, , , ,

Usually I plan ahead of what to write and although I have topics selected for the upcoming week, I really don’t have too much to discuss today. So please forgive me if I am a bit redundant today and select a theme I have already discussed. Honestly, I am weary. Tomorrow we will end a long and grueling political process of electing our next President, or re-electing the current President. This process is way too long and has costs billions of dollars. The process began well over a year ago and frankly I am mentally exhausted from all the campaign adds, debates, name calling and infighting. I am over saturated with politics and will be grateful to see all of this come to an end.

All of this political squabbling and election saturation lead me to thinking about my love and appreciation for constitutional monarchies. One of the things I like about the British system (and other European political systems) is that the Head of State is hereditary and the time to elect their leaders is not a long and drawn out process. I am not saying these states do not have partisan political battles. What I am saying is that I am envious of those states where a monarch has a greater chance of uniting a state more than a politician from a political party. As I contemplated constitutional monarchies I reflected on how in the US one specific political party seems to feel it has cornered the market on patriotism. Following this train of thought, I began to think of how patriotic can be expressed and the opportunities the pageantry and splendor attached to monarchies provides a unified outlet for expressing patriotism.

Britain is the only European monarchy left where the monarch is crowned in an elaborate and centuries old ceremony. All the other monarchies of Europe have done away with coronations and have developed a similar ceremony to our inauguration of a President. Most monarchies have a ceremony for when a new monarch succeeds to the crown. This basic ceremony is when they swear an oath to uphold the constitution. Crowns are not worn but are often displayed for symbolic purposes. I do understand the need to do that and actually admire those monarchies which have inauguration ceremonies, although I am sad to see coronations regulated to the past. A coronation ceremony can be a festive atmosphere and what I saw during the Queen’s Diamond Jubilee celebrations this past summer, along with the Olympic celebrations, is that these festive celebrations can serve to unite people under a broad umbrella of national pride and patriotism with the monarch serving as the focal point of that national pride.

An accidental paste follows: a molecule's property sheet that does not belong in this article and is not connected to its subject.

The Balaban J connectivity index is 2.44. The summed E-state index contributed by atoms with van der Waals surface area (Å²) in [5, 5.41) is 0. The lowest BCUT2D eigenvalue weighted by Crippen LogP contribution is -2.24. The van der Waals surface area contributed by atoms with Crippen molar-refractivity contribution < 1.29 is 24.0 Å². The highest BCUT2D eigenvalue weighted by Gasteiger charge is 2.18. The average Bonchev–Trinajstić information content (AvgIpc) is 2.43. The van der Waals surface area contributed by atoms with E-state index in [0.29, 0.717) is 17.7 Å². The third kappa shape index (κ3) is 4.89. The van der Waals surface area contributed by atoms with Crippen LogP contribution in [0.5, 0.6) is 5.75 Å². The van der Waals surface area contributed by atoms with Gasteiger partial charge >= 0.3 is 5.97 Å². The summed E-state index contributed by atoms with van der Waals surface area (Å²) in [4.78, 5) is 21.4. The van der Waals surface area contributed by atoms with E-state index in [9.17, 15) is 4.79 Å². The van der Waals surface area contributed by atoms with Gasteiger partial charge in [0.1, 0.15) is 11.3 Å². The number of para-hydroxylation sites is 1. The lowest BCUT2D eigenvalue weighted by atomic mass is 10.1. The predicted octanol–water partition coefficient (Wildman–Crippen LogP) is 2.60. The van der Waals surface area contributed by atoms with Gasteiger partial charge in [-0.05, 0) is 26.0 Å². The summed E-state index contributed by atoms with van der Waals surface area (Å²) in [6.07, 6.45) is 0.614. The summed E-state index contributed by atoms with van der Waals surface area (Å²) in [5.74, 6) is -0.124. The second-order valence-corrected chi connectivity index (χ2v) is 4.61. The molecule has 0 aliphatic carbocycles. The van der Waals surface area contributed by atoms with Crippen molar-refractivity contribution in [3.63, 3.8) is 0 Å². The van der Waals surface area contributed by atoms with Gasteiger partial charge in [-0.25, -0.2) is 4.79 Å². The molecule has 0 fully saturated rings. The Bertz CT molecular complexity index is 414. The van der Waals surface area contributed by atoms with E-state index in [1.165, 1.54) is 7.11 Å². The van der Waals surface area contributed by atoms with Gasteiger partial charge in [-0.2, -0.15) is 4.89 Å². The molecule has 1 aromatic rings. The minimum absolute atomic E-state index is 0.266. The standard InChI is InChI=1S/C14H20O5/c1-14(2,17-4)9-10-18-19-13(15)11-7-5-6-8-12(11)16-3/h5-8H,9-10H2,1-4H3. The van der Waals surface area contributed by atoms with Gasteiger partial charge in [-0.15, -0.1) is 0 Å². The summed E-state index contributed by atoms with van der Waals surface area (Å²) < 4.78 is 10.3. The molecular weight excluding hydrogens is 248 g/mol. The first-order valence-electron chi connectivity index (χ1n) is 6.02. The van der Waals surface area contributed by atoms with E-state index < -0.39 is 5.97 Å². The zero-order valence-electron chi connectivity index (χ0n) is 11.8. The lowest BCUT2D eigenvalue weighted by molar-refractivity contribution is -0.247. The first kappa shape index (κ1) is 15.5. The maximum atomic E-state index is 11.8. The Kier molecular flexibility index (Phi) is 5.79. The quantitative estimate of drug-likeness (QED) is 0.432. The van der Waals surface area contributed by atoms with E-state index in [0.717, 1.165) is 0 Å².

Too often US Presidents are not the focal point of national pride and unity given the cutthroat nature of partisan politics. So this day before our election I give three cheers to countries that had the good fortune or foresight of preserving their monarchies! This blogger would like to honor today, HM Queen Elizabeth II of the United Kingdom of Great Britain and Northern Ireland and HRH The Duke of Edinburgh; HM King Juan Carlos I and Queen Sofia of Spain: HM Queen Beatrix of the Netherlands; HM King Carl XVI Gustaf and Queen Sylvia of Sweden; HM Queen Margarethe II and HRH The prince Consort of Denmark; HM King Albert II and HM Queen Paola of the Belgians; HM King Harald V and HM Queen Sonja of Norway, HRH Grand Duke Henri and Grand Duchess Maria Theresa of Luxembourg; HSH Prince Hans-Adam II and HSH Princess Marie of Liechtenstein; HSH Prince Albert II and HSH Princess Charlene of Monaco.